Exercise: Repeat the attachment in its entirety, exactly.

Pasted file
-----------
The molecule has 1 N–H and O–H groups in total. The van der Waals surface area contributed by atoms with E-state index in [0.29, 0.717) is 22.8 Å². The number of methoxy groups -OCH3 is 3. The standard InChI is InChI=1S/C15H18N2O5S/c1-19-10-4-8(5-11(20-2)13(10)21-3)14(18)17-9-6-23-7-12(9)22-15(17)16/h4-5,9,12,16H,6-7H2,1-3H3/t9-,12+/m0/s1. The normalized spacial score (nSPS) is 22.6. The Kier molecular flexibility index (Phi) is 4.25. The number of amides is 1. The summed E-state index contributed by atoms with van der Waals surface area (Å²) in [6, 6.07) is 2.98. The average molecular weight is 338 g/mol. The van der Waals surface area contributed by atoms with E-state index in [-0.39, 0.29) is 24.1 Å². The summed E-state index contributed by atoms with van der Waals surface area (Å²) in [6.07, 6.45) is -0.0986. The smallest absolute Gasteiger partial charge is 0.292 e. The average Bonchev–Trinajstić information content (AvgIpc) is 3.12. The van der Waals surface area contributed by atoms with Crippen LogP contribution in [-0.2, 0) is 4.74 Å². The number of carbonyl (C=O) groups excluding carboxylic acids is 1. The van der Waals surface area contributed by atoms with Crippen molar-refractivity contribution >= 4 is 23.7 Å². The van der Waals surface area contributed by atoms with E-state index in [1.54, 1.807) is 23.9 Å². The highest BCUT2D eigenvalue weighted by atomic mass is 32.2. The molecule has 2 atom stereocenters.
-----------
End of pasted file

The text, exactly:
The molecule has 1 N–H and O–H groups in total. The van der Waals surface area contributed by atoms with E-state index in [0.29, 0.717) is 22.8 Å². The number of methoxy groups -OCH3 is 3. The standard InChI is InChI=1S/C15H18N2O5S/c1-19-10-4-8(5-11(20-2)13(10)21-3)14(18)17-9-6-23-7-12(9)22-15(17)16/h4-5,9,12,16H,6-7H2,1-3H3/t9-,12+/m0/s1. The normalized spacial score (nSPS) is 22.6. The Kier molecular flexibility index (Phi) is 4.25. The number of amides is 1. The summed E-state index contributed by atoms with van der Waals surface area (Å²) in [6, 6.07) is 2.98. The average molecular weight is 338 g/mol. The van der Waals surface area contributed by atoms with E-state index in [-0.39, 0.29) is 24.1 Å². The summed E-state index contributed by atoms with van der Waals surface area (Å²) in [6.07, 6.45) is -0.0986. The smallest absolute Gasteiger partial charge is 0.292 e. The average Bonchev–Trinajstić information content (AvgIpc) is 3.12. The van der Waals surface area contributed by atoms with Crippen LogP contribution in [-0.2, 0) is 4.74 Å². The number of carbonyl (C=O) groups excluding carboxylic acids is 1. The van der Waals surface area contributed by atoms with Crippen molar-refractivity contribution >= 4 is 23.7 Å². The van der Waals surface area contributed by atoms with E-state index in [1.54, 1.807) is 23.9 Å². The highest BCUT2D eigenvalue weighted by atomic mass is 32.2. The molecule has 2 atom stereocenters.